Home Range, Activity, and Food Habits
New England cottontails have home ranges between 0.5 to 8.3 acres. Males have larger home ranges than females. These cottontails are active at dawn and dusk or at night, with most feeding in the few hours after sunrise or sunset. They feed on tender grasses and herbs in spring and summer, while utilizing the bark, twigs, and buds of shrubs and young trees in winter. Home ranges of Eastern cottontails range from about 0.5 to 40 acres. Adult males have larger home ranges than do females. Like New England cottontails, they are active at dawn, dusk, and early evening. They feed on grasses and herbaceous plants in summer, and woody seedlings, bark, twigs, and buds in winter.
Biologists believe that the New England cottontail historically occupied dense understory vegetation associated with gaps in the forest, regenerating forest stands in disturbed areas, stream corridors, and shrubby woodlands. The fragmentation of these habitats may increase the vulnerability of New England cottontails to predation and may also increase competition for disturbed or early successional patches of land. These patches of thickets are highly threatened key components of the New England landscape and management of early successional and thicket habitats is essential to perpetuating a variety of thicket-dependent species. Conventional rabbit management techniques which focused on fields and pasture-lands have not been successful in either creating or maintaining habitats favorable to the New England cottontail and unfavorable to the Eastern cottontail. However, some biologists suggest that a habitat management regime which maintains patches of early successional habitats may be sufficient to maintain local populations of New England cottontails.
Perpetuation of the New England cottontail as a viable species in Massachusetts may additionally be enhanced by the creation of Eastern cottontail-free reserves until such times as these habitat techniques and practices can be widely implemented. New England cottontails have been introduced to one of the Boston Harbor Islands, and other islands are being contemplated as release sites.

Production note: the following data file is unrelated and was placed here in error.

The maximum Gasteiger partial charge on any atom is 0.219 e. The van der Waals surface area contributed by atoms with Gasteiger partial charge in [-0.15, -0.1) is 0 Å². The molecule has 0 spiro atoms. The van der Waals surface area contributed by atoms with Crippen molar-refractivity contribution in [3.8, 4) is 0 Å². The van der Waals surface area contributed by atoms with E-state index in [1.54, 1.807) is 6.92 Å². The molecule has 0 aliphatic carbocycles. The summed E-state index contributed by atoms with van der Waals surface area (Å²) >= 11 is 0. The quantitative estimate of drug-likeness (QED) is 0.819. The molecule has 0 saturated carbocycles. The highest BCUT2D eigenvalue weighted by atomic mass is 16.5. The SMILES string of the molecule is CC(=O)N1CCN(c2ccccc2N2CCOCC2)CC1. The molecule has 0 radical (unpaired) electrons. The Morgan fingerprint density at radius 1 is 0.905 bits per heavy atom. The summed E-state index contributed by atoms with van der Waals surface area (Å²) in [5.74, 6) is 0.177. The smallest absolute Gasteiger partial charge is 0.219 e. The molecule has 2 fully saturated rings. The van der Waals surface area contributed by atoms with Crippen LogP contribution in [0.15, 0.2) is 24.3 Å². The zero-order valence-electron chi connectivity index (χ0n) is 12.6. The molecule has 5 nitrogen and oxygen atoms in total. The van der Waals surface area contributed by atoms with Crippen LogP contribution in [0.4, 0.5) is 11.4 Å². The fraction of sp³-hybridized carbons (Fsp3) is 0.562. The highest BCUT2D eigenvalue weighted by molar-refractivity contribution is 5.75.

Landowners interested in managing their land for New England cottontails (and other wildlife which depend on similar habitats) can download A Landowner's Guide to New England Cottontail Habitat Management (17 MB) , published by the Environmental Defense Fund.
Cottontails, like many other wild animals, can thrive in suburban and urban areas. These rabbits may do considerable damage to flowers, vegetables, trees and shrubs, in situations ranging from home garden plots to large commercial operations. They eat a wide range of flowers including new tulip shoots. These rabbits will also eat most vegetables, although they usually ignore corn, squash, cucumbers, tomatoes, and potatoes. Cottontails also gnaw the bark or clip branches of home landscaping, orchards, forest seedlings, and park trees and shrubs. Plants of the rose family, including apples, blackberries, and raspberries seem to be preferred. They damage a wide variety of deciduous shade and ornamental trees and even chew on evergreen trees.
- Fencing: One of the best means to protect your backyard garden or berry patch is to put up a small fence. A low fence of 2-foot chicken wire with 1-inch or smaller mesh is sufficient. Be sure that the bottom is tight against the ground, or buried a few inches deep, as cottontails may otherwise try to push under it. The chicken wire may be rolled up and stored during winter to prevent it from deteriorating. Larger, more permanent fences of welded wire or chain link are costly but last longer.
- Tree Guards: Cylinders of ¼-inch hardware cloth 18-20 inches high will protect young trees from damage. Remember that the cylinders must extend high enough to be above the rabbit's reach when the animal is standing on snow. The cylinder should stick out at least 1-2 inches beyond the trunk or stem of the protected tree or shrub. Some commercial tree guards or tree wrap may also be useful, but rabbits will chew through tree wrap if food is in short supply.
- Wire Cages: A small dome or cage of chicken wire placed over a flower bed will protect tulips and other vulnerable flowers until they are large enough to be ignored by the rabbits.
- Repellents: Several commercial repellents can discourage browsing by cottontails. Most are contact or taste repellents which render the treated plants distasteful to the rabbits. Some repellents are poisonous and require safe use and storage. Check with the Massachusetts Pesticide Bureau for information on the legal use of repellents. Mothballs or dried blood meal are sometimes used as odor repellents to keep rabbits away from the treated area. However, the efficacy of these products is often quite variable, depending on the behavior and abundance of rabbits and the availability of alternative foods.